Two seats at City Hall in Coral Gables are up for grabs Tuesday, when voters will decide which of six candidates should have the title “Commissioner” next to their names through 2027.
Coral Gables’ biennial election features contests for the Group 4 and Group 5 seats on the City Commission. No matter who wins, residents will have new representation on city dais.
The election comes at a pivotal time. The city had long insulated itself from developments that threatened to reshape its skyline and clash with its Mediterranean aesthetic. But in recent years, city officials have been far more permissive to such changes, to the chagrin of many residents — including one whose small home, now surrounded by a massive mixed development, resembles the protagonist’s from the Pixar movie “Up.”
With the help of a newly composed Miami-Dade County Commission, the city is also advancing with previously quashed plans to annex the nearby unincorporated neighborhoods of Little Gables, High Pines and Ponce Davis.
A January poll of residents found that most Coral Gables voters are OK with the Little Gables annexation. But not all are jazzed about it. The Coral Gables firefighters union, which in January opted for arbitration after two years’ worth of contract negotiations went nowhere, said the annexations would further strain an already thinned department by adding 900 acres of serviceable area.
The two seats sought Tuesday represent 40% of the City Commission.
Unlike the Mayor, who serves two-year terms, Coral Gables Commissioners serve four-year, staggered terms. Elections for Groups 2 and 3 will occur in April 2025.
Four candidates are vying to replace former Mayor Jim Cason, who was appointed last year to serve out the remainder of former Commissioner Jorge Fors’ term. Fors left office after an unsuccessful run for the Miami-Dade County Commission to comply with Florida’s resign-to-run law.
The two biggest fundraisers in the race are consultant Ivette Arango O’Doski and construction executive Melissa Castro, though there is a cavernous gulf between their respective campaign holdings.
O’Doski, a lawyer by training and registered lobbyist for the Greater Miami & The Beaches Hotel Association, is both the top fundraiser in the contest and the candidate with the most governmental experience.
Since launching her campaign in August, she’s raised about $134,000 through a blend of personal checks, corporate contributions and donations from political committees in addition to roughly $6,000 of her own money.
Her biggest donor was MBF Health Care Partners, a middle-market investment group, and Century Homebuilders Group, a South Florida-based construction company.
Her platform prioritizes investing in public safety, providing the community with family-friendly amenities, boosting government transparency, protecting the environment, supporting senior services, backing responsible development, combating traffic and helping small businesses.
She carries endorsements from Coral Gables Mayor Vince Lago — who in February coasted into a second term unopposed — and Kevin Marino Cabrera, who defeated Fors in November to represent Coral Gables and other cities at County Hall.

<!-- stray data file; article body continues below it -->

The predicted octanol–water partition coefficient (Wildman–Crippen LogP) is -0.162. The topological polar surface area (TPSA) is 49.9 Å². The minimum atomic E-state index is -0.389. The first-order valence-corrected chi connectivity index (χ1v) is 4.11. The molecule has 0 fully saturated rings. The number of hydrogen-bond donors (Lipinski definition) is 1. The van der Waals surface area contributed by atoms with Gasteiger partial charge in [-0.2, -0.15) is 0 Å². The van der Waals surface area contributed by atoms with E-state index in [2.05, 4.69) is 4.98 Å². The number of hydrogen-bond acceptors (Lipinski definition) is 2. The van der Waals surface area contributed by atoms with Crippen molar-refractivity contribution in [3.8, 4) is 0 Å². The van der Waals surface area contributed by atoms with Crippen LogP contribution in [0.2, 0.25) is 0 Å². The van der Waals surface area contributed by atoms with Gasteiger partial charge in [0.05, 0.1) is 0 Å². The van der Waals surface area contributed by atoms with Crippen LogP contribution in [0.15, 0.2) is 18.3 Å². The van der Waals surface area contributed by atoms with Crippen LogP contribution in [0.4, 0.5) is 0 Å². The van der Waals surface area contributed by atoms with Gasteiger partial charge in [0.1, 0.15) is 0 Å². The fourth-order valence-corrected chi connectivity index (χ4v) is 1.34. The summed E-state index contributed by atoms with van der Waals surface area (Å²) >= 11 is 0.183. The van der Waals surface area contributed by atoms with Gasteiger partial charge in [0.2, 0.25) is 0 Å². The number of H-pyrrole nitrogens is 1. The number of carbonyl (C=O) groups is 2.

David Lawrence Jr., a former publisher of the Miami Herald who since 1999 has chaired The Children’s Movement of Florida, called O’Doski “a natural for elected office.” Mark Trowbridge, president and CEO of the Coral Gables Chamber of Commerce, described her as “a force” with “incredible insight into the political process but (who is also) very grounded and connected here in Miami-Dade County.”
Castro, meanwhile, has leaned heavily into grassroots fundraising. Since filing to run in February, she amassed about $12,500 through 40 personal checks and 10 business contributions.
Castro is the CEO of MED Expeditors, a construction permit expediting service her mother owned and operated until her death in 2020. Castro’s educational background and professional focus until then was in psychology.
Her campaign website says that, if elected, she will work to boost residential involvement in government, support first responders, apply a data-oriented approach to city budgeting, streamline the city’s permitting process, improve residents’ quality of life and support healthy development while prioritizing historic preservation.
Also running are businessman Jackson “Rip” Holmes, a Coral Gables native who has consistently run for office since 2019, and mortgage broker Sean Patrick McGrover.
Holmes filed to run for the Group 4 seat immediately after the 2021 election and has raised less than $2,000 since. He promises to accomplish four things in his first term: tackle “runaway development” by rewriting the city’s zoning code, lower taxes, revitalize the downtown Miracle Mile and Ponce de Leon business sector, and represent residents’ priorities in the budgeting process.
McGrover, who collected $5,500 since launching his campaign in August, mostly through personal checks, is alone among the four candidates in not having a campaign website.
He told Coral Gables Magazine he wants to support local businesses, attract more large companies to the city, develop a Coral Gables-specific cryptocurrency, protect the city’s bond rating and develop a down payment grant program to assist first responders and health care workers who want to buy homes.